Quirky Doesn’t Begin To Cover It: Ross Ward’s Tinkertown Is Really, Truly Art

Ross Ward’s Tinkertown Is Really, Truly Art

Joshua Lee
5 min read
Quirky DoesnÕt Begin to Cover It
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From NM-536, the Tinkertown Museum (121 Sandia Crest Rd., Sandia Park) is barely visible behind a row of trees, looking like something you’d find in an elaborate fish tank. Flashes of light reflect off the blue and green glass of a bottle wall, creating impromptu fireworks that leak between the leaves.

It took the late Ross Ward, local painter/sculptor/you-name-it, over 40 years to build Tinkertown. The museum is often described in tourist maps and vacation guides with words like “whimsical” or “quirky”—words I try never to use—leading me to expect a bland afternoon of “family fun.” But when I push open the swinging saloon doors at the entrance, leaving the feverish sun to enter a cool and dim corridor, my breath catches in my throat.

The entire right side of the hall is a miniature Western town peopled by antique toys and hand-carved figurines. Stores and bars and markets come to life as tiny inhabitants act out a variety of scenes. Every inch of the town seems to sizzle with action.

Pushing one of the buttons found at intervals along the length of the town causes a scene to animate. An angry restaurateur clutching a meat cleaver chases a chicken in circles. Drunkards at the saloon raise their mugs.

This is not the dusty kitsch nightmare designed to bilk passing travelers that I’ve been expecting. It’s an honest-to-God work of art. In fact, Tinkertown proper is only one room of 22 in the museum. Visitors still have to make their way past a miniature three-ring circus, Otto the one-man band and a 35-foot sailboat permanently docked in the side of a mountain.

Along the route appear cryptic quotes painted on wood boards, some attributed to great American thinkers like Mark Twain and E.B. White, and some attributed to Ross himself.

“This whole place is like a shrine,” says Carla Ward, “and I kind of think he was just channeling his higher self.” Carla is Ross’ widow. She has agreed to take me through the couple’s former home, which now serves as an unofficial gallery of Ross’ paintings. During his lifetime, Ross only had a few formal exhibits, and I once saw his signature on a mural in a Madrid bar. Other than that and the handful of postcards in the Tinkertown gift shop, his paintings have largely gone unseen by the general public.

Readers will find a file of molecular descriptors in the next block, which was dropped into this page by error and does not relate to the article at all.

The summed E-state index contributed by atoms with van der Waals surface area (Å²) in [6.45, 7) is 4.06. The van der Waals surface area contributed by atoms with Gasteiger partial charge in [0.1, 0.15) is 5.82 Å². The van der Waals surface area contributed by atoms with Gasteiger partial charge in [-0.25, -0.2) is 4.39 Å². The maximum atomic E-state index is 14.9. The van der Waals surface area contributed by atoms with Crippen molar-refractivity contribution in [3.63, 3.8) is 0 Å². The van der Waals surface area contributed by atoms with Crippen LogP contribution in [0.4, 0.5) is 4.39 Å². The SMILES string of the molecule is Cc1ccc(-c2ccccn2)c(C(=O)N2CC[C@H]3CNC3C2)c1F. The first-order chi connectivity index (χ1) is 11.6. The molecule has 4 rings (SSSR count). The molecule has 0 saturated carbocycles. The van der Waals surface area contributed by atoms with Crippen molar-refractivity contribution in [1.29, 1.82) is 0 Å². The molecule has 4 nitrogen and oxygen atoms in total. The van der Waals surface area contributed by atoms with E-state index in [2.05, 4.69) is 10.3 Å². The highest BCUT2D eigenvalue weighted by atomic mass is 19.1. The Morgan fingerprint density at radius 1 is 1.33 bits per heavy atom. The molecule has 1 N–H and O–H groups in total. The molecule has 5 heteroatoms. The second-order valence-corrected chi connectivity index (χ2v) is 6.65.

“He never played that art scene,” Carla says. “You know, I tell people it’s a good thing he didn’t grow up in my family, because they would have sent him to the best art school in the country and probably ruined him.”

As Carla takes me past paintings and etchings that cover almost every inch of every wall, I imagine Tinkertown growing up around her over the last 30 years like coral.

She points to a piece called “White Shoes.” It depicts a young waitress writing down an order. “Because he traveled so much, painting carnival rides, we would eat in diners. And if the waitress was wearing white shoes, whether she was 16 or 60, he figured that she would be a waitress for life. So here she is, crucified on a Breakfast Special: cross of bacon, crown of forks and the halo of a fried egg.”

As we walk through the house, the volume of the collection overwhelms me, and the different paintings start to swim together. I ask, “But did it ever get him down that no one was noticing? Didn’t it bother him that Tinkertown kind of overtook this?”

Carla raises an eyebrow. “You know, maybe in the dark nights … but he was just so busy working, and he really didn’t care about what other people thought.”

I’m still chewing on this when she shows me a series of nudes—each one a woman posing as a letter of the alphabet. They are photorealistic, uniform and done in pencil … up until the letter L, when they veer off course, changing medium and style drastically from piece to piece. “It starts getting a little wacky,” she says, “because he got Alzheimer’s.”

It seems like tasteless irony that an artist so obsessed with the past should be struck with an illness that eats memories. I ask if being in the museum made it worse, and she tells me that if anything, it helped. Ross stayed busy and kept working up to the end in 2002, and being embedded in his masterpiece surrounded him with 40 years’ worth of memories.

Carla is obviously a beautiful human being who doesn’t hold a grudge. She’s Buddhist. I, on the other hand, think Ross Ward got a shit deal. The Tinkertown Museum is more than just a pit stop on the Turquoise Trail; it’s a state treasure, and the man deserved at least a hundred parades in his honor.

Carla is as saintly as ever. “Well, he was just happy that people liked it.”

Tinkertown Museum

121 Sandia Crest Rd., Sandia Park

Open daily from 9am to 6pm

281-5233, tinkertown.com

Tickets: $3.50 general, $3 “geezers,” $1 children, free for children under 4

Quirky DoesnÕt Begin to Cover It

"This whole place is like a shrine," says Carla Ward, widow of artist Ross Ward.

All photos by J. Grisham

Quirky DoesnÕt Begin to Cover It

“White Shoes”: crucified on a Breakfast Special

Quirky DoesnÕt Begin to Cover It

Ross Ward kept himself busy.

Quirky DoesnÕt Begin to Cover It

Worlds within worlds

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